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  • Eric Bailey, University of Missouri

Angus Advisor: Midwest Region



Reducing hay feeding waste

Use bale feeders to reduce hay waste. When large round bales are fed without a feeder, cattle have unrestricted access, leading to substantial waste. Bale feeders designed to restrict access and control hay consumption minimize wastage. Studies show using bale feeders can lead to notable hay savings. While the exact amount varies, it is possible to reduce waste from 40% of a bale to less than 10%. 

Feeder design: Feeders with solid bottoms and suitable heights prevent cattle from pulling out and trampling on hay. Cone-shaped or tapered feeders restrict access to hay, allowing only small amounts to be consumed at a time, reducing waste.  

Feeder placement: Provide ample space to accommodate all animals without overcrowding, which can lead to trampling and wastage. Put enough rings out so no more than 10 cows stand around a feeder at one time.

Controlled feeding: Unrolling bales on pasture can reduce wastage. Feeding one day’s worth of hay will reduce waste compared to putting out enough hay to last multiple days. Evaluating feeding frequency and adjusting can reduce losses due to bedding and fouling hay spilled outside feeders and encourage complete consumption. 

Quality assessment: Regularly assessing hay quality is crucial. Poor-quality hay may be less palatable, leading to wastage. Monitoring hay moisture levels prevents mold or bacterial growth, which can render hay unappetizing or unhealthy.

Hay storage: Storing hay in a dry, well-ventilated area, preferably on pallets or racks, prevents moisture absorption from the ground. Rainfall or snowmelt can be avoided by covering hay with tarps or storing it in barns.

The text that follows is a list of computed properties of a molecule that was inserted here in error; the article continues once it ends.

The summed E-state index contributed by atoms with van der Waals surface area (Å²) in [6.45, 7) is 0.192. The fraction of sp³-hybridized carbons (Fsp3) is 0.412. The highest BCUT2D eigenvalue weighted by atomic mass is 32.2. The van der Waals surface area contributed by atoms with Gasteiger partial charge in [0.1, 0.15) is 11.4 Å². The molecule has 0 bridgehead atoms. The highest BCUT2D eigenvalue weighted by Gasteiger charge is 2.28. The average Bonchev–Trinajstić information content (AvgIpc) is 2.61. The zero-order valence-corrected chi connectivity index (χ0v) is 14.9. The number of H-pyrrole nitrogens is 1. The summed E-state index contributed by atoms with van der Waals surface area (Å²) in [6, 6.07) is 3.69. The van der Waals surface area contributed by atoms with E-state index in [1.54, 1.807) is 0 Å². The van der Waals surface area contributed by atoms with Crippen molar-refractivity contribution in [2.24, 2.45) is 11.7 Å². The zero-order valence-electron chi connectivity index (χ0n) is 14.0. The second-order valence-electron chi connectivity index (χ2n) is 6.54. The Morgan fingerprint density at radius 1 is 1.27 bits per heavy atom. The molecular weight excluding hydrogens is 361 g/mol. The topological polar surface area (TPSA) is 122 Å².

Supplementary feeding: Assessing the nutritional requirements of the herd and considering appropriate feed or concentrate supplements can minimize hay wastage by ensuring cattle consume required nutrients without excessive reliance on hay.  

Monitoring and adjustment: Regularly evaluating hay consumption and wastage rates allows for identification of areas for improvement. Feeding strategies can be adjusted based on observed patterns and feedback from the herd. Look at BCS change for 30 days to see if a feeding plan is working. 

Improving forage utilization


Improving forage utilization

Try to increase forage utilization when grazing pasture, allowing you to graze longer and feed hay for fewer days next winter. 

Rotational grazing: Implementing a rotational grazing system divides pastures into smaller paddocks and rotates animals between them. 

This reduces selective grazing, promotes even distribution and encourages uniform plant growth. It is possible to double the amount of pasture forage grown that ends up in a cow’s mouth with a managed grazing system. 

Rest and recovery periods: This is the key to rotational grazing systems. Allowing pastures adequate rest and recovery periods between grazing cycles promotes regrowth and replenishment of root reserves. Rest periods across Missouri depend on the season, but could be as short as 21 days in April and May to longer than 60 days between grazing events during this time of year. 

Fencing and water infrastructure: Making cows walk more than 1,000 feet to water may reduce grazing distribution and forage utilization in Missouri. Think about where water is in your pastures and if there is a simple, temporary fencing solution that could improve forage utilization.  

Proper stocking rate: Matching the number of animals grazing a pasture to its carrying capacity is crucial. Overstocking leads to overgrazing, reduced forage availability and decreased utilization. Understocking results in underutilization of available forage. Regular monitoring and adjusting stocking rates based on pasture condition are vital.

Monitoring and observation: Regularly observing pasture condition, forage height, species composition, and signs of overgrazing or underutilization allow for adjustments in grazing practices. This ensures optimal forage utilization and pasture health. 

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